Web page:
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Class definition within function

 
 
Tomi Lindberg
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      08-02-2006
Hi,

With the following function definition, is it possible to
create an instance of class C outside the function f (and if
it is, how)? And yes, I think this is one of those times
when the real question is why

>>> def f():

class C(object):
def __init__(self):
self.a = 'a'
return C()

>>> x = f()
>>> x.a

'a'
>>> y=f.C()


Traceback (most recent call last):
File "<pyshell#22>", line 1, in -toplevel-
y=f.C()
AttributeError: 'function' object has no attribute 'C'
>>>


--
Tomi Lindberg
 
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Kay Schluehr
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      08-02-2006

Tomi Lindberg wrote:
> Hi,
>
> With the following function definition, is it possible to
> create an instance of class C outside the function f (and if
> it is, how)?


def f():
class C(object):
def __init__(self):
self.a = 'a'
f.C = C
return C()

>>> f.C

<class '__main__.C'>

> And yes, I think this is one of those times
> when the real question is why


Definitely

 
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Diez B. Roggisch
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      08-02-2006
Tomi Lindberg wrote:

> Hi,
>
> With the following function definition, is it possible to
> create an instance of class C outside the function f (and if
> it is, how)? And yes, I think this is one of those times
> when the real question is why
>
> >>> def f():

> class C(object):
> def __init__(self):
> self.a = 'a'
> return C()
>
> >>> x = f()
> >>> x.a

> 'a'
> >>> y=f.C()

>
> Traceback (most recent call last):
> File "<pyshell#22>", line 1, in -toplevel-
> y=f.C()
> AttributeError: 'function' object has no attribute 'C'


No, its not. Only inside of it. And the question really is: why? If you need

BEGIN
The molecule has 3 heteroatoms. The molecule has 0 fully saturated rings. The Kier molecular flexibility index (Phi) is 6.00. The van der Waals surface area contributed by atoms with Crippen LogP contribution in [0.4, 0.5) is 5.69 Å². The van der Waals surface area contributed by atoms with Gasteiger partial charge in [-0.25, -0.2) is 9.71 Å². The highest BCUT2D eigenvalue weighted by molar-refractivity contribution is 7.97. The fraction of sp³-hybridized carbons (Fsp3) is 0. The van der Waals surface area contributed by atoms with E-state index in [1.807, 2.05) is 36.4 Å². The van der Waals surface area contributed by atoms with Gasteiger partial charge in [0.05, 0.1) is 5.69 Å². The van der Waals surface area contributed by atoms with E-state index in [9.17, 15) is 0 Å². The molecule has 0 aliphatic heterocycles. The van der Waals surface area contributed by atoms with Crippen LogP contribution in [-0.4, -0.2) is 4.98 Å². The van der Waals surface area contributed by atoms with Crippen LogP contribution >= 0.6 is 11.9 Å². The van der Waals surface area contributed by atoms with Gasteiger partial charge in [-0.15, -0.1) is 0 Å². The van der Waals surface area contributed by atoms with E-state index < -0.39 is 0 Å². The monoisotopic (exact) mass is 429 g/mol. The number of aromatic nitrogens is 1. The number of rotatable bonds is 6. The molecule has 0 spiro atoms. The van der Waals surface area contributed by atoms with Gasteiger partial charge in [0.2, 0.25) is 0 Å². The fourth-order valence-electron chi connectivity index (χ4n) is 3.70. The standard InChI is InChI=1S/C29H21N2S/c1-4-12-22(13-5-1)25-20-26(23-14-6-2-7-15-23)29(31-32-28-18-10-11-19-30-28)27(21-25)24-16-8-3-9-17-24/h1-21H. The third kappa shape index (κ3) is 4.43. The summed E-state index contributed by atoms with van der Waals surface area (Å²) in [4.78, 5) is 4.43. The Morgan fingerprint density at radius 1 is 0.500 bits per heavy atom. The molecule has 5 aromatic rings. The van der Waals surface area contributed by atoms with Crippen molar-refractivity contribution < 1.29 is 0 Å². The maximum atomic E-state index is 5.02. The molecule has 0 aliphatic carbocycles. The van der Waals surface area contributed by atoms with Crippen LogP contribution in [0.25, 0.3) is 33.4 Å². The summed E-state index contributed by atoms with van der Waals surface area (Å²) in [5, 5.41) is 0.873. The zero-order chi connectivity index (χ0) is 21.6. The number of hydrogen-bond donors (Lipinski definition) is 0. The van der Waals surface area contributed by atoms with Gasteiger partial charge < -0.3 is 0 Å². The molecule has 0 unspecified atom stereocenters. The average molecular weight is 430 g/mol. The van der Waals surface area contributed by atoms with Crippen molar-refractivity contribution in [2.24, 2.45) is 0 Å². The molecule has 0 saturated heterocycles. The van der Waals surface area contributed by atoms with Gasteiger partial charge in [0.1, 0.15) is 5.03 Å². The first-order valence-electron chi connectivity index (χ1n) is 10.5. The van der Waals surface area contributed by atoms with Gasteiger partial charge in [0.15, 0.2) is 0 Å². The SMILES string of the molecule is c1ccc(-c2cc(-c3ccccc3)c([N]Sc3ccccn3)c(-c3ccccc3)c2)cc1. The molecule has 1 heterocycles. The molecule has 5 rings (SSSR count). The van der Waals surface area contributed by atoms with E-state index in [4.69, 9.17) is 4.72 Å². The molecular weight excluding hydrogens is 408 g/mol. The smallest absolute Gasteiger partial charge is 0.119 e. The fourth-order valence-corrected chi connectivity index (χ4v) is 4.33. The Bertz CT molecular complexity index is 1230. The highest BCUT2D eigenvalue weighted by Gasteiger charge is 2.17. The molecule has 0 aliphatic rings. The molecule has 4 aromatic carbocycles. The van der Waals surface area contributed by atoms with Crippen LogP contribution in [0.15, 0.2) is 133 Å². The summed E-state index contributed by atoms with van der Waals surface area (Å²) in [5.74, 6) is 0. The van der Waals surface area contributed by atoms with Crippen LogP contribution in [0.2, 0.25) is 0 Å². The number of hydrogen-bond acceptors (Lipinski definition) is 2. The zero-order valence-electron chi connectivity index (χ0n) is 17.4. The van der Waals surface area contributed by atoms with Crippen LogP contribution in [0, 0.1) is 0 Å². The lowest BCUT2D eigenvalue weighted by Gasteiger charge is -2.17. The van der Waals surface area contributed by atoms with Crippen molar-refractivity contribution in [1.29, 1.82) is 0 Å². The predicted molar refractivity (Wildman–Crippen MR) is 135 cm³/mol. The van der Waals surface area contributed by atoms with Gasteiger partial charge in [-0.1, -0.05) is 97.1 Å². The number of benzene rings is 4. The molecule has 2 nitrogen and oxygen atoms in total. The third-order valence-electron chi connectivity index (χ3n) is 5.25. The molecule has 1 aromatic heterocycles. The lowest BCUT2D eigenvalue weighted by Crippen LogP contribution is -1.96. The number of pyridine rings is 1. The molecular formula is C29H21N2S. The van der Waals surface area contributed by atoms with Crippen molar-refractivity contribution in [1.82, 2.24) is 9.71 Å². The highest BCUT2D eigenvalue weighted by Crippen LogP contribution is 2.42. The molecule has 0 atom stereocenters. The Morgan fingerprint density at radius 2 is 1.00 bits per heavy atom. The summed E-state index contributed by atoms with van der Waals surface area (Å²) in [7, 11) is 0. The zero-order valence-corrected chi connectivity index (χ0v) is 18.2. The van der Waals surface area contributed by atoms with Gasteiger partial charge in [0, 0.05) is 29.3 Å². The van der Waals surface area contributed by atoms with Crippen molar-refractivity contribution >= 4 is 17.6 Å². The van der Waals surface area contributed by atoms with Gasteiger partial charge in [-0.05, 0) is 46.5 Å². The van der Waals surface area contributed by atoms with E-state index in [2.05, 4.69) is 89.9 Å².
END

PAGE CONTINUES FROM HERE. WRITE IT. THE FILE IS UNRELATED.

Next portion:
a class that can be instantiated regardless of the execution of f, make it
a globally visible class. If it depends on something f computes, make it a
function-local one (if you like)

Diez
 
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Tomi Lindberg
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      08-02-2006
Diez B. Roggisch wrote:

> No, its not. Only inside of it. And the question really is: why?


Thanks. And no need to worry, the question was intended as
fully theoretical.

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Tomi Lindberg
 
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Peter Otten
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      08-02-2006
Tomi Lindberg wrote:

> With the following function definition, is it possible to
> create an instance of class C outside the function f (and if
> it is, how)? And yes, I think this is one of those times
> when the real question is why
>
> *>>>*def*f():
> ********class C(object):
> ****************def __init__(self):
> ************************self.a = 'a'
> ********return C()
>
> *>>>*x*=*f()
> *>>>*x.a
> 'a'


y = type(x)()

By the way you get an instance of a different class C every time you call f,
so that

isinstance(f(), type(f())

is False.

Peter
 
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Duncan Booth
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      08-02-2006
Tomi Lindberg wrote:

> With the following function definition, is it possible to
> create an instance of class C outside the function f (and if
> it is, how)? And yes, I think this is one of those times
> when the real question is why
>
> >>> def f():

> class C(object):
> def __init__(self):
> self.a = 'a'
> return C()
>
> >>> x = f()
> >>> x.a

> 'a'
> >>> y=f.C()

>
> Traceback (most recent call last):
> File "<pyshell#22>", line 1, in -toplevel-
> y=f.C()
> AttributeError: 'function' object has no attribute 'C'
> >>>

>